Consider the 2000 federal law that pressured states to lower their BAC standards to 0.08 from 0.10.
At the time, the average BAC in alcohol-related fatal accidents was 0.17, and two-thirds of such accidents involved drivers with BACs of 0.14 or higher.
If our ultimate goals are to reduce driver impairment and maximize highway safety, we should be punishing reckless driving.
It shouldn't matter if it's caused by alcohol, sleep deprivation, prescription medication, text messaging, or road rage.
When local newspapers inquire about specific roadblocks after the fact, they inevitably find lots of citations for seat belt offenses, broken headlights, driving with an expired license, and other minor infractions.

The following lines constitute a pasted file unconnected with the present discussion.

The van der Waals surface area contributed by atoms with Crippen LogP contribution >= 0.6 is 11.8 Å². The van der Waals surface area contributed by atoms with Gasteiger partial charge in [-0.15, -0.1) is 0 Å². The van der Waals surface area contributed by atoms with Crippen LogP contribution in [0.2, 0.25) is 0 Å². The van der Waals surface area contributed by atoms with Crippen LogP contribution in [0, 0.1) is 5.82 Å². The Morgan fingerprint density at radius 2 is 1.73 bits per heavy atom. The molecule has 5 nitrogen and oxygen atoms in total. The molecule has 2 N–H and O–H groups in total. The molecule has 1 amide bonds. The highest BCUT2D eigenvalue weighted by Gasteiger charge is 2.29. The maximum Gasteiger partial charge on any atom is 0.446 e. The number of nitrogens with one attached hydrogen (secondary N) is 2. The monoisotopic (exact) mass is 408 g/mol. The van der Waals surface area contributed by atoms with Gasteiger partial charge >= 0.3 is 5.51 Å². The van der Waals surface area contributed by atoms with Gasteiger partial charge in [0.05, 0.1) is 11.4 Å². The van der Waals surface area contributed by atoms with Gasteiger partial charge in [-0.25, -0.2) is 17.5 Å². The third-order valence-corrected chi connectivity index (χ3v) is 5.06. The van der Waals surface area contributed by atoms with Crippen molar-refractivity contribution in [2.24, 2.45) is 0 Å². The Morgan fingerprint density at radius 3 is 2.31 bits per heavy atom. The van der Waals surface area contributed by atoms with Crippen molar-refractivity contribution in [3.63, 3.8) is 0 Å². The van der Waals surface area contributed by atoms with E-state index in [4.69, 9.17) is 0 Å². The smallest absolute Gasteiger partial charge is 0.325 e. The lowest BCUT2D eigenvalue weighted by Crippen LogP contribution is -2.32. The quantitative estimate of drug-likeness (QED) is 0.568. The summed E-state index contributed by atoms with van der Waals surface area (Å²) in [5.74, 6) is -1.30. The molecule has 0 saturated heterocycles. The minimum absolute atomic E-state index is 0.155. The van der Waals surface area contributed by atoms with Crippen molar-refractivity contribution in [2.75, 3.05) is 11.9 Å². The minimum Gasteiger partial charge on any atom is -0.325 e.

But the checkpoints rarely catch seriously impaired drivers.
So police began setting up roadblocks to catch them.
But every cop manning a roadblock aimed at catching motorists violating the new law is a cop not on the highways looking for more seriously impaired motorists.
John Whitmire (D-Houston), chairman of the state Senate's Criminal Justice Committee, told the Acevedo's plan "might be one way to go," adding, "Some people shouldn't be driving after one drink—probably below the 0.08 limit—and this could address that."Bill Lewis, head of the Texas chapter of Mothers Against Drunk Driving, agreed.
"I don't see how it would hurt," he told the paper.